Environment – Topography and Climate


In Peninsular Malaysia a mountainous spine known as the Main Range or Banjaran Titiwangsa runs from the Thai border southwards to Negeri Sembilan, effectively separating the eastern part of the Peninsula from the western. A considerable part of the interior of Kelantan, Terengganu and Pahang is also mountainous and contains the highest peak in the Peninsula, Gunung Tahan (2187 m). As a result of the configuration of the country and of the heavy rainfall, there are many rivers which, until just over one hundred years ago, formed the main arteries for trade and travel and whose historical importance is underlined by the fact that nearly all of the states of the Peninsula take their names from the principal river in each. The longest of these rivers is the Sungai Pahang (475 km), followed by the Sungai Perak (400 km).

The rivers of Sarawak and Sabah are longer than those of the Peninsula. The longest is the Rajang of Sarawak (563 km) which is navigable for small coastal steamers as far as Kapit, 160 km upstream. One of the most prominent mountain ranges in Sabah is the Crocker Range with an average of 457 to 914 m, which separates the narrow lowland of the north-west coast from the interior. The Crocker Range culminates in Gunung Kinabalu (4101 m), the highest mountain in Malaysia and in Southeast Asia. Malaysia’s third highest mountain, Gunung Tambuyukon (2579 m) is close by, while the country’s second highest peak, Gunung Trus Madi (2597 m) is in the same range. In Sarawak the two highest peaks are Gunung Murud (2425 m) and Gunung Mulu (2371 m) which also boasts one of the largest natural caves in the world.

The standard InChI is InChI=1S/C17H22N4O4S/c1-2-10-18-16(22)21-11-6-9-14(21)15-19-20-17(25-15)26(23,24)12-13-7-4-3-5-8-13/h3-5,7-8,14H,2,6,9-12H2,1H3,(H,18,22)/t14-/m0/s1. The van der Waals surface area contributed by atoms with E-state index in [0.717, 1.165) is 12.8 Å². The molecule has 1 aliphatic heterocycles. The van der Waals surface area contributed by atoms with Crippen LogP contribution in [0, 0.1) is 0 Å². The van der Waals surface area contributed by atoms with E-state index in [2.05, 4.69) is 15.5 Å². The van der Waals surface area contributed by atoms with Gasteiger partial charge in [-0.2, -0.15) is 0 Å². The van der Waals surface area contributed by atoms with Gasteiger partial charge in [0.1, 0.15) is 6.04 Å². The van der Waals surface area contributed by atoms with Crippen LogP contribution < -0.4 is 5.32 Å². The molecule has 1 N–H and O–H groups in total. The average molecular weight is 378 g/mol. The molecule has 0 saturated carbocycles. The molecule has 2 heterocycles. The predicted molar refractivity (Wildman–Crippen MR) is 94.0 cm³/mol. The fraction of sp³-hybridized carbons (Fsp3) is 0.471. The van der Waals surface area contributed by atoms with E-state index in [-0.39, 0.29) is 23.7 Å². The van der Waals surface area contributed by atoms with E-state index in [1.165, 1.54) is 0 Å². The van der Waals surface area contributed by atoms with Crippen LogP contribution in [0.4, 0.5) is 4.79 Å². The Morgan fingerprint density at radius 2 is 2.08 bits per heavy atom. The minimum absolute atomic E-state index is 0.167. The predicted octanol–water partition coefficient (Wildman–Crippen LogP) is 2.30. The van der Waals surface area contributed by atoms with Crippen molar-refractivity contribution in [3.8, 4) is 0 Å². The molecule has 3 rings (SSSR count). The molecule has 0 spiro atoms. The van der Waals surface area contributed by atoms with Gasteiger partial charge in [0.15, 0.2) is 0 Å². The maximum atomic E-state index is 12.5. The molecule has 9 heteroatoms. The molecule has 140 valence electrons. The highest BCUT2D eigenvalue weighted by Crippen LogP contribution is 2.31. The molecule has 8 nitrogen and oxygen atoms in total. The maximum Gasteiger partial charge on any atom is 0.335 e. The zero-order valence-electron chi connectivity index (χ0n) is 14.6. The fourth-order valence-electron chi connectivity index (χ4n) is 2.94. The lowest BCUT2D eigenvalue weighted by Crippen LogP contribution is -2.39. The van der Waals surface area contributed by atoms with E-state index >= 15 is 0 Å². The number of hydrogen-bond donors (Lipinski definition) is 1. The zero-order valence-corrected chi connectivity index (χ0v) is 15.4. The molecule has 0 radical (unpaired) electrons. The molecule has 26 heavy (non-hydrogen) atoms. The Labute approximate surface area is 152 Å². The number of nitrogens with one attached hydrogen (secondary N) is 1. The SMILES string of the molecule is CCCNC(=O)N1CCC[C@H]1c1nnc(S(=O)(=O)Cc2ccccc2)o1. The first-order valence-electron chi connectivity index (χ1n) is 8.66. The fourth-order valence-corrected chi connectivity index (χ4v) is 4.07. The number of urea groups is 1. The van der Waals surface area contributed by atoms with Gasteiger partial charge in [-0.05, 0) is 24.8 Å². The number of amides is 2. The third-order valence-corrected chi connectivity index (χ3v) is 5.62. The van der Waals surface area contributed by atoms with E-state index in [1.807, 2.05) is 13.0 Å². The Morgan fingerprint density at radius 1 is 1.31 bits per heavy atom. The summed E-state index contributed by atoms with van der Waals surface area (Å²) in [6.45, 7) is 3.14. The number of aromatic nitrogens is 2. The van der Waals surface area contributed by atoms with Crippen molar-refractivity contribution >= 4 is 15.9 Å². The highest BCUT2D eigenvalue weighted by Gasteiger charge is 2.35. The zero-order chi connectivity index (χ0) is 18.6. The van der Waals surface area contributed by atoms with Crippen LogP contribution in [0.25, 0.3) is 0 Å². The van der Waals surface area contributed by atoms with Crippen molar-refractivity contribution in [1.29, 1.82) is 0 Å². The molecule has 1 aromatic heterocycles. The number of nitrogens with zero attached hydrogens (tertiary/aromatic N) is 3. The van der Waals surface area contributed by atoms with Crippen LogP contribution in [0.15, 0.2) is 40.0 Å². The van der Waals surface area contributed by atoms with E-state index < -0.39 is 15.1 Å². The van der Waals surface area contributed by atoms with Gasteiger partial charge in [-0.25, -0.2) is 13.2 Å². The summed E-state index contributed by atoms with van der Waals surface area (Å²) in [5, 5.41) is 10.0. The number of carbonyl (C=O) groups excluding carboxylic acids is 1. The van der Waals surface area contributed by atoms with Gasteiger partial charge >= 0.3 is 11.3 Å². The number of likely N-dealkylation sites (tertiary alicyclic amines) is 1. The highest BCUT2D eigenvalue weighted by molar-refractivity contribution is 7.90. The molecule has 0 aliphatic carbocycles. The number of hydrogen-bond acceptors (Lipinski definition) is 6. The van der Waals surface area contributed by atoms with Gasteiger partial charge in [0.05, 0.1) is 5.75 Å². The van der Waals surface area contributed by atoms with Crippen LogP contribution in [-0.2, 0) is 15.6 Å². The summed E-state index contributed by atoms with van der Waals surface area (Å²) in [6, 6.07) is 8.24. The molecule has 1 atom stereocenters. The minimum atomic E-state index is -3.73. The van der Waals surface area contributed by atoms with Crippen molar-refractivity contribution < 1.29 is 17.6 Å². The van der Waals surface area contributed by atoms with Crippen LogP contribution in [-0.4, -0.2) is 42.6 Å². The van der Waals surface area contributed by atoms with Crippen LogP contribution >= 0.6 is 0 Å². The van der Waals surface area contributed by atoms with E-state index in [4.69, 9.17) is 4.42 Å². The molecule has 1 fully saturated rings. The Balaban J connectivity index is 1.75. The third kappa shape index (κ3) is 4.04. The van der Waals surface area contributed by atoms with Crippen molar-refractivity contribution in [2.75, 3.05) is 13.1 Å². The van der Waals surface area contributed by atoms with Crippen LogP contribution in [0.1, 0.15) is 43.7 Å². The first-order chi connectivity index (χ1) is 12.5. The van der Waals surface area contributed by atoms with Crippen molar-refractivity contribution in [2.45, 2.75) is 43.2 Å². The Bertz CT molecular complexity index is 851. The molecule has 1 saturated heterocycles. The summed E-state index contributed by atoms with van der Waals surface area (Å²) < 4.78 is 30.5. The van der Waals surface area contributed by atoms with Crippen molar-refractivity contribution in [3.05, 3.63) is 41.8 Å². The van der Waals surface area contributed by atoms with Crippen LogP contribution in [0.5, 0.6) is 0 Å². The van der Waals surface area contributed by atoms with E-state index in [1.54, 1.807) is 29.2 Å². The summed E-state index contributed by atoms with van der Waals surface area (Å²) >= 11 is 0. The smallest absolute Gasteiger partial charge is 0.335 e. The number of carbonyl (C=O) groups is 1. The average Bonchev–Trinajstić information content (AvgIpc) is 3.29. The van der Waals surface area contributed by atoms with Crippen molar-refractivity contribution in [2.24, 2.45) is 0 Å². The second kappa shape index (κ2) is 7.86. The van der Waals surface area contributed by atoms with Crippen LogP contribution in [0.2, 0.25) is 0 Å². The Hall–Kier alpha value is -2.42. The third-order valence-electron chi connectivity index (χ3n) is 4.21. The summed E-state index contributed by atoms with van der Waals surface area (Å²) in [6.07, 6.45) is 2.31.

About four-fifths of Malaysia are covered by tropical rain forest. Rice cultivation is practised throughout the Peninsula but the main and traditional centres are the states of Perlis, Kedah and mainland Pulau Pinang. Newer areas for large-scale rice cultivation are also to be found in Perak, Selangor and Kelantan. Most of the larger rubber and oil palm estates are located on the West Coast of the Peninsula, as are also the nation’s main tin deposits.


Malaysia lies entirely in the equatorial zone. The climate is governed by the regime of the north-east and south-west monsoons which blow alternately during the course of the year and whose existence in the days of sailing ships made the country the natural meeting and exchange point for traders from East and West. The north-east monsoon blows from approximately mid November till March, and the south-west monsoon between May and September, the periods of change between the two monsoons being marked by heavy rainfall. The period of the south-west monsoon is a drier period for the whole country, particularly for the other states of the west coast of the Peninsula, sheltered by the land mass of Sumatra. Being in the tropics the average temperature throughout the year is constantly high (26o C). The diurnal temperature range is about 7o C. Regional variation in temperature and rainfall is mainly due to relief, e.g. Cameron Highlands has a mean temperature of 18% C and an annual rainfall of over 2500 mm compared to Kuala Lumpur’s 27o C and 24lO mm. Near the coasts, land and sea breezes modify the temperature, while being surrounded on virtually all sides by sea results in the Peninsula’s rather equable climate. Mornings are generally fine and convectional rainfalls in the late afternoons are often accompanied by lightning and thunder. The humidity is high (about 80%) due to the high temperature and a high rate of evaporation, and the rainfall is heavy (more than 2500 mm)

Source from Information Malaysia 1997 Yearbook

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